Friday, April 24, 2009
A ban I can support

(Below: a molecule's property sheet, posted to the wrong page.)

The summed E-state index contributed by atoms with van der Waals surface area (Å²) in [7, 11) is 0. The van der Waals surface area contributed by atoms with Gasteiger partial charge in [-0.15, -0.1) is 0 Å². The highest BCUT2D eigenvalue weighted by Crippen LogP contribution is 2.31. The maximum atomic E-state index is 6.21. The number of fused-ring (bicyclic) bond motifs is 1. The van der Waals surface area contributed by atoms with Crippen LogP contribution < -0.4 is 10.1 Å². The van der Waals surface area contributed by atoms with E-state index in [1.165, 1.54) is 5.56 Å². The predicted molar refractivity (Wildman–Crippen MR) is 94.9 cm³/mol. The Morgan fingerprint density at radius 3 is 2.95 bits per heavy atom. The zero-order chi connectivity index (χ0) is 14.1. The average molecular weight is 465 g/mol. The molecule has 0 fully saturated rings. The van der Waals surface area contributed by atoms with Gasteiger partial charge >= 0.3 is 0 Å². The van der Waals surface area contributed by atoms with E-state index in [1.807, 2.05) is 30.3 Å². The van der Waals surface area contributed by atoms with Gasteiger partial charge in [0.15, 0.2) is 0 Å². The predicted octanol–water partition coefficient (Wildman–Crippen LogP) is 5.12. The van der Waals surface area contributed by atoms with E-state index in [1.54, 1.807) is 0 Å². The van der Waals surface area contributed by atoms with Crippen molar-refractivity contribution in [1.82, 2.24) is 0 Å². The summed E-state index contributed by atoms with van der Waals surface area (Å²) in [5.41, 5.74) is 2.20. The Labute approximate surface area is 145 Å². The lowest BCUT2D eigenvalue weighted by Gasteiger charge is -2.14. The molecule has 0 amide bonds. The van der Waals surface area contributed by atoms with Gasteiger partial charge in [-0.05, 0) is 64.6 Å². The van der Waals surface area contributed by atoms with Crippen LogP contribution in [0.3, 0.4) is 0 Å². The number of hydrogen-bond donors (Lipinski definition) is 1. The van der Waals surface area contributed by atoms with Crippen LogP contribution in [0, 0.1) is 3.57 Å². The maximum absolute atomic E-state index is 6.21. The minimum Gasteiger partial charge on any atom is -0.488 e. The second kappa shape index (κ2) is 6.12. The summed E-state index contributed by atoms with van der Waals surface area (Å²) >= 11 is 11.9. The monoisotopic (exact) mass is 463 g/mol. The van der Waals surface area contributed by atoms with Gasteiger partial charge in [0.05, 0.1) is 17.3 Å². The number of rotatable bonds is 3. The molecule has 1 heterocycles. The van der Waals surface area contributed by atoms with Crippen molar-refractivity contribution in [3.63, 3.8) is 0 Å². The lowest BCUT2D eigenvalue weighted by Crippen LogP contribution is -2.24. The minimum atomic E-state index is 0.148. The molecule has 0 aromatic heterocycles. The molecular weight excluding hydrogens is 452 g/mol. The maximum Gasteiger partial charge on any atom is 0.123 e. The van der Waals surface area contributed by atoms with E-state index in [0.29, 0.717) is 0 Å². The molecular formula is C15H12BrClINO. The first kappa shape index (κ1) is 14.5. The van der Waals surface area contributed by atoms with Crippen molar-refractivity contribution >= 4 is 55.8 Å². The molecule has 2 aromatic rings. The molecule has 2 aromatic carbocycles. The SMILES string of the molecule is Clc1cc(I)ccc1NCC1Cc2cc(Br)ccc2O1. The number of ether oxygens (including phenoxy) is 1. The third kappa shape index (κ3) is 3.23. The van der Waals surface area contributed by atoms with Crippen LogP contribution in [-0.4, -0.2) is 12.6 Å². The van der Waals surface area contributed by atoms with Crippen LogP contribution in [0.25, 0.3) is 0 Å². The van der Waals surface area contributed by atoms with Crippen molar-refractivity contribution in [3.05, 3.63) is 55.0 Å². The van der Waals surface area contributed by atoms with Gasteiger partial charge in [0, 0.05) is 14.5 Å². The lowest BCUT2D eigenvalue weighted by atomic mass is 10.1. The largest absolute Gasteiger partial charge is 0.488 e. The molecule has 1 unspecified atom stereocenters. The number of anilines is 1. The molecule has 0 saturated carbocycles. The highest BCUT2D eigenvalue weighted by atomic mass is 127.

I was struck today on the drive home that enough has not been said about the horrors of plastic bags... at least not from my own soapbox. Why aren't the rest of the cities of the world taking a queue from San Francisco and supporting a ban on plastic shopping bags? My opposition includes all the normal issues about how they are not biodegradable and most of them end up in the oceans where they either literally choke living things or break down into smaller pieces that totally mess with the DNA of those unlucky enough to ingest them. However, I have a much bigger beef than even that - the laziness of the average American. At this point in our history you would think we had learned SOME lessons from our recent history about re-using. During the early 19th century they had "rag and paper men" who's job it was to go to individual houses and collect rags from sewing and paper and take them away to be reused. Why, then, a century later, are we having to reinvent this and find ways to make recycling hip again? Every other developed nation in the world (well, OK, at least in Europe where I have personal experience) expects their citizens to bring their own bags when they do their shopping. So why is it a novelty that I get bitchy looks about from folks unlucky enough to be behind me at the grocery store checkout when my bagger is struggling to load my reusable bags with my purchases? I'm sorry my efforts at saving the planet interfere with your rush to be wherever you are heading. Several years ago when Ikea first appeared in my city, I thought it novel I was charged for the plastic bags I used to carry my purchases away and it was the first time it got me really thinking about the issue. Today, I get a credit for every bag I return to the store to reuse which is a nice incentive to get people to purchase the reusable bags but I think we should go farther. It should be a requirement that you go to the store with your own bags and if you don't you should be charged for the plastic ones you take away. Maybe if it hurt people in the only place most of us care about - the pocketbook - more people would be interested in making a difference that takes such little effort. Call me a hippie or a tree-hugger, call me a liberal fascist, just do it while you are reusing your own bags, please! I would rather see them banned altogether!